CHeers
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Re: Offshore Banking strategy for asset protection???
Old 12-03-2005, 12:32 AM   #5
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Re: Offshore Banking strategy for asset protection???

Honkie is right. However, if you or your spouse have dual citizenship you might be able to register the account under the more favorable passport and thus, tax treaty between the jursidiction of the bank and your country of declaration.

Many use the offshore account as one of several account platforms for their overall asset management. If you travel out of the US, an out of jursidiction account may be of value as a way to park funds that you will use for your travels offshore. Moving money back and forth from the US to the offshore account and back is always wrought with transactional cost and tax issues. The IRS is always ready to assume that you are tweaking their system and they are ready to spend lots of time getting to know you better through audits if you have a nice paper trail for them to explore.
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Re: Offshore Banking strategy for asset protection???
Old 12-03-2005, 04:44 AM   #6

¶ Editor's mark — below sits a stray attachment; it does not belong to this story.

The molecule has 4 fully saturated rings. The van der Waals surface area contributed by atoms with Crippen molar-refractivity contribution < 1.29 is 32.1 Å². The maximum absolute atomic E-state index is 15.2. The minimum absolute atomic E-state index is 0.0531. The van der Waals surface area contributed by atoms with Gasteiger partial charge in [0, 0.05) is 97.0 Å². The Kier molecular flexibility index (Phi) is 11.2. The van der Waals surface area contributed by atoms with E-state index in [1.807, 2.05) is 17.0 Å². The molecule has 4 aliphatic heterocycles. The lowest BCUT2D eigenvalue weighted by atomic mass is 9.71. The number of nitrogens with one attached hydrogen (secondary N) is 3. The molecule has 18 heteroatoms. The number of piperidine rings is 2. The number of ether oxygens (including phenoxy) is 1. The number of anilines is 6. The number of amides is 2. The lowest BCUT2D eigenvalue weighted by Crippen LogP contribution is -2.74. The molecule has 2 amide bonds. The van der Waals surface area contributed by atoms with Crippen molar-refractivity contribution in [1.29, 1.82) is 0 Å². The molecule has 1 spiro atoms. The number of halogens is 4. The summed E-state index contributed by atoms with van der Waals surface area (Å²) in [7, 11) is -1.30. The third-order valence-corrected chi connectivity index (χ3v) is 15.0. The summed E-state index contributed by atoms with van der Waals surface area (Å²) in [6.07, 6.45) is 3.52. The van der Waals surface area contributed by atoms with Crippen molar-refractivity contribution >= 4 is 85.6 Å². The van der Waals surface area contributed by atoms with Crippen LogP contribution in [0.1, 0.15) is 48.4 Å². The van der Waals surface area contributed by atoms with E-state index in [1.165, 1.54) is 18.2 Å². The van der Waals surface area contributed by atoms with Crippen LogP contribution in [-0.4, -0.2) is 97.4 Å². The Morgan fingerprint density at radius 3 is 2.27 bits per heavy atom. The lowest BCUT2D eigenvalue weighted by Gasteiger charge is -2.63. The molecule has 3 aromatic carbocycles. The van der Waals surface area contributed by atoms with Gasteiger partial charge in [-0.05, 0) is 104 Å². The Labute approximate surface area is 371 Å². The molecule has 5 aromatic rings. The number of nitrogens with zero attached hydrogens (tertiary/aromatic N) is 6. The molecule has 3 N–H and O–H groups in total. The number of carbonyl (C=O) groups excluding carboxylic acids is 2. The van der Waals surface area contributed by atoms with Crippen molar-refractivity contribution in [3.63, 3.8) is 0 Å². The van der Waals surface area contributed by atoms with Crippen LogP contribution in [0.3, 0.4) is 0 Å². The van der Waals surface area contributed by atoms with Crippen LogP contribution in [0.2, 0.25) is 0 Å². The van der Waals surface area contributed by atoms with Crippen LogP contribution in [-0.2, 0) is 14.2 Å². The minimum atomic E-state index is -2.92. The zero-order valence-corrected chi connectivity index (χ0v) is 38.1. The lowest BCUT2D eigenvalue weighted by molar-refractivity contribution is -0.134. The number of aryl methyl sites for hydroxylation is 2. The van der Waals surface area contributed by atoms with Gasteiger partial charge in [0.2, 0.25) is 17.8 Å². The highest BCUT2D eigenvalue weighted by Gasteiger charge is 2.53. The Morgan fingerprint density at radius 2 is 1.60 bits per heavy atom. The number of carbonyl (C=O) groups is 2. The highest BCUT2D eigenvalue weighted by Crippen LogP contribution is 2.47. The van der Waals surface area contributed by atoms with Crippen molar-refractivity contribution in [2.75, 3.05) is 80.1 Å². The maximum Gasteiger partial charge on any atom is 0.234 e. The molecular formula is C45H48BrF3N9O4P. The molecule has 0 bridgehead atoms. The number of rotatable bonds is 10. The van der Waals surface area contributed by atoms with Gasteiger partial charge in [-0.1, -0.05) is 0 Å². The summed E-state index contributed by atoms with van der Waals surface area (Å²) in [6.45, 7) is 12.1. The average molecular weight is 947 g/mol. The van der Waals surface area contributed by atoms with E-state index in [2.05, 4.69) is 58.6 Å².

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Re: Offshore Banking strategy for asset protection???

Quote:
Any input from experienced forum members on setting up a foreign bank account?

Is this a method of asset protection used by anyone on the forum?
What kind of protection are you thinking of?

I have accounts in the US and Japan, which I consider to be some kind of "protection" should either country suffer some kind of systemic collapse (in the sense that I could in principle flee to/remain in the other one and pull out some cash), but I don't imagine it would provide any "protection" from creditors, lawsuits, tax collectors, etc. There is far too extensive a paper trail linking the accounts, from transfers between them and such, which anyone with legal authority could probably trace without much trouble.

Bpp

(Edited to fix a typo.)
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Re: Offshore Banking strategy for asset protection???
Old 12-03-2005, 06:51 AM   #7
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Re: Offshore Banking strategy for asset protection???

Part of what I used to do for a living was tracing down assets people would try to hide from creditors or bankruptcy trustees. Offshore accounts were one example. If I needed the debtor to cooperate to get the asset and the debtor didn't cooperate there was always the possibilty of being held in jail for contempt. I learned quickly that jail was quite effective.